With friends like these ...

This paper has frequently commented on the fantasy world inhabited by Arthur Scargill. Comrade Scargill, the general secretary of the Socialist Labour Party, likes to wax lyrical - mainly in an attempt to persuade himself, it seems - about the marvellous advances constantly being made by the SLP, as it never ceases to grow in membership, influence and of course electoral success.

Those on the left - not least within the Socialist Alliance - who up to now might have been prepared to concede that there was perhaps an element of truth in his fanciful claims will no doubt have been disabused by their own personal experience during the general election campaign. Despite managing to stand in 114 constituencies (in 35 of them in opposition to the SA), SLP members were, with very few exceptions, nowhere to be seen.

Just about everywhere it was the same. No SLP stalls, no teams of leafleters, in fact no campaign. This was hardly surprising, since in the majority of seats there was no functioning SLP branch. Local newspapers were unable to contact candidates in order to feature them in their election coverage. Some did not even show at the count.

SA activists all have their stories about these paper candidates. One of my favourites concerns Camberwell and Peckham, in south London, where John Mulrenan was contesting for the SA. After the vote was declared at the town hall, an alliance comrade was approached by a lone figure, who asked if he had noted the details of the result. Our comrade obliged and asked who this individual might be. ?Bob Adams, the SLP candidate,? came the reply. It was the first time that anybody had seen either him or any other SLPer in the area. Why, asked our comrade, did the SLP stand when it had no forces, no funds and no real existence in Camberwell (the candidate was not even able to organise a rosette, let alone any helpers)? ?Orders,? replied comrade Adams monosyllabically.

However, typical though this anecdote may be, the fact that Scargill somehow raised the cash to finance so many interventions will have created the desired illusion of a functioning, not to say vibrant, party among some sections of the media and the electorate. What Scargill lacks though is any kind of public face. The SLP website is very rarely updated and the deadly dull Socialist News comes out only once every two months - with virtually no-one to sell it when it does.

One publication that attempts to fill the breach is another even more obscure bimonthly: Lalkar, whose editor is SLP national executive member Harpal Brar. Lalkar used to inform its readers that it was the organ of the Indian Workers Association (Great Britain), but that by-line has been dropped for quite some time now. Whatever its formal status, this paper in practice is the journal of comrade Brar himself. It is renowned for its fire-eating ultra-Stalinite polemics, which at least have the virtue of stopping its readers nodding off - not something that can be said about Socialist News.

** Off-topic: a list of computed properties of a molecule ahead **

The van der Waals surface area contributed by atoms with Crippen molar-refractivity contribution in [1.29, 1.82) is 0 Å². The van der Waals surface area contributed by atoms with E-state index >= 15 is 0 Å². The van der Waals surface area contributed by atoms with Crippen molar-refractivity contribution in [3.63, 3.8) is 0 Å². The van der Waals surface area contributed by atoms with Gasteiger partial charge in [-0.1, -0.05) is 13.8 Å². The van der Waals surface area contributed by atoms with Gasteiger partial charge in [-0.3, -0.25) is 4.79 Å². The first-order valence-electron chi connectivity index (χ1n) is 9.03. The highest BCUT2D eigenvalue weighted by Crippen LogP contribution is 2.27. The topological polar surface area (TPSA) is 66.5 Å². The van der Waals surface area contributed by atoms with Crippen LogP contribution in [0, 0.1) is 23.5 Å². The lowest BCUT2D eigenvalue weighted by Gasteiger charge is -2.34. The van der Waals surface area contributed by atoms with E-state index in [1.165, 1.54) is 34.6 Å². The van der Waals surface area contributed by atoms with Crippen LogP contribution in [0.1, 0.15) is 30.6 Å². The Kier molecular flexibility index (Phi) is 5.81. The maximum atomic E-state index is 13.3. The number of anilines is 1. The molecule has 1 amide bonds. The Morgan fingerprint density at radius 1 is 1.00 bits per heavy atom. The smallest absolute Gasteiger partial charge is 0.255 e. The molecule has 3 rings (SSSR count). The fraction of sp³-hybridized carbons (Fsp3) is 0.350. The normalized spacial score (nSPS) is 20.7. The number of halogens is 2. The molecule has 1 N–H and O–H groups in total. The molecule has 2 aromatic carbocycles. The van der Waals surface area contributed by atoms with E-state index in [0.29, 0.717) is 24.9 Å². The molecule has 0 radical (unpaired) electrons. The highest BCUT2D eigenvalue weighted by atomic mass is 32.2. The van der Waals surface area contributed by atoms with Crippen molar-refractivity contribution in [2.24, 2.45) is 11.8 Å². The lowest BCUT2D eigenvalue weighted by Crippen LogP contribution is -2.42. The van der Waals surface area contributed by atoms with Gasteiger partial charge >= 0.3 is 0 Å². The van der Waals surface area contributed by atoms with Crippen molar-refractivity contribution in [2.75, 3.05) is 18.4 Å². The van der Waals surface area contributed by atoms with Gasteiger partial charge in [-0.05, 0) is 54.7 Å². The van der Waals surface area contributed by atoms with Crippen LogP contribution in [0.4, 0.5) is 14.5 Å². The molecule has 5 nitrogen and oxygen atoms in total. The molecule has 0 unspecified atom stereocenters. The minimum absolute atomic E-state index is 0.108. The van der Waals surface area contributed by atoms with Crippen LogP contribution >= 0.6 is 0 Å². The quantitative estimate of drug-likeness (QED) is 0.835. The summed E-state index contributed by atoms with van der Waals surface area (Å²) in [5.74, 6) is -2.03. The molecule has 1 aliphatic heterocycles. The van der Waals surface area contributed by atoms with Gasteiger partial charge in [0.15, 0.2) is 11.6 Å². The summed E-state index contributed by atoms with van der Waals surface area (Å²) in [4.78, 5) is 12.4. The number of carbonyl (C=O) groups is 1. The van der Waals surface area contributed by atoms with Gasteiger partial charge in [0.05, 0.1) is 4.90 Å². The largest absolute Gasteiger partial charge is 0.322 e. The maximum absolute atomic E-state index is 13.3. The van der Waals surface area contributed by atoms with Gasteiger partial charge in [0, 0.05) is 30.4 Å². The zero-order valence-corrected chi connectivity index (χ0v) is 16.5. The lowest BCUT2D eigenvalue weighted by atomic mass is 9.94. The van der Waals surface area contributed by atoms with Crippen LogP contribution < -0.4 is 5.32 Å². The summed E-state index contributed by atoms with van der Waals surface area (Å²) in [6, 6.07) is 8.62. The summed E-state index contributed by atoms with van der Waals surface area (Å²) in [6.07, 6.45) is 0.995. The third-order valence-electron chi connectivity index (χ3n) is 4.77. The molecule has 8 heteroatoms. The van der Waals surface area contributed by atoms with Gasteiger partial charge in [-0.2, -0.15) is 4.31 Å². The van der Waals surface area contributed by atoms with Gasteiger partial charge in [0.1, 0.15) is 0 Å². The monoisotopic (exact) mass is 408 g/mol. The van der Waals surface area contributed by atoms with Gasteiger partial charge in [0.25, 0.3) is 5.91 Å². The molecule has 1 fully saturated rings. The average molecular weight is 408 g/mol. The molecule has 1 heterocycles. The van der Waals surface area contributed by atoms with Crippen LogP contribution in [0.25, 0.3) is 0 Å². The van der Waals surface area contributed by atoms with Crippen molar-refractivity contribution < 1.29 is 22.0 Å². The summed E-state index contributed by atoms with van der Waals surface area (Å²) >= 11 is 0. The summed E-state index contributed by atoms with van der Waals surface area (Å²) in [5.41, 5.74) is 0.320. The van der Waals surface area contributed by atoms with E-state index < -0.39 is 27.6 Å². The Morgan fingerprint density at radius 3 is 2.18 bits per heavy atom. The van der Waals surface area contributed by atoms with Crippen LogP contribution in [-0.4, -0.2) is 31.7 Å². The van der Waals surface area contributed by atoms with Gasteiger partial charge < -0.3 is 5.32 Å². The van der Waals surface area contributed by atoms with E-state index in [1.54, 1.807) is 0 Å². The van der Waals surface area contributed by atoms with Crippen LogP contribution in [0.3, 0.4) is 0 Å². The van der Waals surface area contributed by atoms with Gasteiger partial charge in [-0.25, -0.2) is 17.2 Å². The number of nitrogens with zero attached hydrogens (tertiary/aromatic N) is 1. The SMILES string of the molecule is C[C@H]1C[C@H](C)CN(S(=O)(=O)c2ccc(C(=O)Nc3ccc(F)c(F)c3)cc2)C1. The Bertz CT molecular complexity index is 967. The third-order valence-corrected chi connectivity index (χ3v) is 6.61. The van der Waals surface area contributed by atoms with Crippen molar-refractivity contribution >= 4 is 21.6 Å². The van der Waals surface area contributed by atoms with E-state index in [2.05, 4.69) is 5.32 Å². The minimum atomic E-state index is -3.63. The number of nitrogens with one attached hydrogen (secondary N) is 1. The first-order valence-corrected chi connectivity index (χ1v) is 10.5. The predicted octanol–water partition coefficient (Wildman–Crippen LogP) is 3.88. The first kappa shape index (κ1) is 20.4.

In the latest edition comrade Brar treats us, under the guise of an analysis of the election, to a tirade against the SA and in particular against the ?snivelling Trotskyites of the Weekly Worker?, upon which he seems to rely almost entirely for his information. To give you an idea of the nature of comrade Brar?s politics, let me quote from his article:

?? the SLP, unlike in the 1997 general election, was faced with not only fighting against the traditional parties of British monopoly capital, but also its ?socialist? agents in the working class movement: namely the so-called Socialist Alliance, made up of 15 disparate counterrevolutionary Trotskyite parties, organisations, grouplets and weird outfits, who, while hating each other and hardly able to agree on anything of importance, were nevertheless united in their rabid hatred of socialism and working class power (past and present) in general, and their hostility to the Socialist Labour Party in particular.?

For those puzzled by what on earth he means, let me enlighten you. Comrade Brar uses the term ?working class power? to describe Stalin?s Soviet Union, Mao?s China, Pol Pot?s Cambodia and Kim?s North Korea. Yes, a little on the eccentric side. But those who know that the ruthless, bloodthirsty dictatorships over the proletariat (and every other section of the population) that held, or still hold, sway in those countries were the very antithesis of ?working class power? must, for comrade Brar, be deadly enemies.

And by extension, they must also be deadly enemies of the SLP, which, in comrade Brar?s mind, is the champion of the kind of regime presided over by JV Stalin. Not quite the case, actually. Nell Myers, the editor of Socialist News, sees to it that all mention of the glories of Stalin?s USSR is given the blue pencil treatment. She has to think of her old-Labour, Scargillite and more orthodox ?official? communist readers. Never mind: since Brar?s followers enjoy a good deal of influence (his daughter Joti edits the SLP women?s journal Women for Socialism, while Ranjeet, his son, carries out the same function for Spark, the youth journal), he can persuade himself that the SLP is a thoroughly Stalinite party and Scargill a thoroughly Stalinite leader.